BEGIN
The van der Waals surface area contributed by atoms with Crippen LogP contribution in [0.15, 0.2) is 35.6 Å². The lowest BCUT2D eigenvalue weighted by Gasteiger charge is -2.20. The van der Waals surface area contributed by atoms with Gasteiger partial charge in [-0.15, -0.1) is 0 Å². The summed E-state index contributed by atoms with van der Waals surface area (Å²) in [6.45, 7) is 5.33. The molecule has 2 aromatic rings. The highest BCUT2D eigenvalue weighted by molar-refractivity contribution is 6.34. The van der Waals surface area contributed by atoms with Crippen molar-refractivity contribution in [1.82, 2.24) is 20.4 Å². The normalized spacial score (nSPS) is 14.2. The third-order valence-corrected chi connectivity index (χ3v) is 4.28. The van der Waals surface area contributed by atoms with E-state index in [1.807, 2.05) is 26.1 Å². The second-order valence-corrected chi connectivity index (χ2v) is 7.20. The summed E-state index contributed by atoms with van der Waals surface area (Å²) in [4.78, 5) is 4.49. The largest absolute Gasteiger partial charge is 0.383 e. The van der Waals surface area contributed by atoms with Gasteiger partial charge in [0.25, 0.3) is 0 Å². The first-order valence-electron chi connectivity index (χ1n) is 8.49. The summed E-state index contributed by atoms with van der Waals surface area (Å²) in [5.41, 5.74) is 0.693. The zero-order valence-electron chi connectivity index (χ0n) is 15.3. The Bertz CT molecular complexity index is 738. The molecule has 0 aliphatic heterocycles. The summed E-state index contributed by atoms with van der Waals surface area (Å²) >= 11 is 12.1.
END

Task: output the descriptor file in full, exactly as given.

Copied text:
The van der Waals surface area contributed by atoms with Crippen LogP contribution in [0.15, 0.2) is 35.6 Å². The lowest BCUT2D eigenvalue weighted by Gasteiger charge is -2.20. The van der Waals surface area contributed by atoms with Gasteiger partial charge in [-0.15, -0.1) is 0 Å². The summed E-state index contributed by atoms with van der Waals surface area (Å²) in [6.45, 7) is 5.33. The molecule has 2 aromatic rings. The highest BCUT2D eigenvalue weighted by molar-refractivity contribution is 6.34. The van der Waals surface area contributed by atoms with Crippen molar-refractivity contribution in [1.82, 2.24) is 20.4 Å². The normalized spacial score (nSPS) is 14.2. The third-order valence-corrected chi connectivity index (χ3v) is 4.28. The van der Waals surface area contributed by atoms with E-state index in [1.807, 2.05) is 26.1 Å². The second-order valence-corrected chi connectivity index (χ2v) is 7.20. The summed E-state index contributed by atoms with van der Waals surface area (Å²) in [4.78, 5) is 4.49. The largest absolute Gasteiger partial charge is 0.383 e. The van der Waals surface area contributed by atoms with Gasteiger partial charge in [0.25, 0.3) is 0 Å². The first-order valence-electron chi connectivity index (χ1n) is 8.49. The summed E-state index contributed by atoms with van der Waals surface area (Å²) in [5.41, 5.74) is 0.693. The zero-order valence-electron chi connectivity index (χ0n) is 15.3. The Bertz CT molecular complexity index is 738. The molecule has 0 aliphatic heterocycles. The summed E-state index contributed by atoms with van der Waals surface area (Å²) >= 11 is 12.1.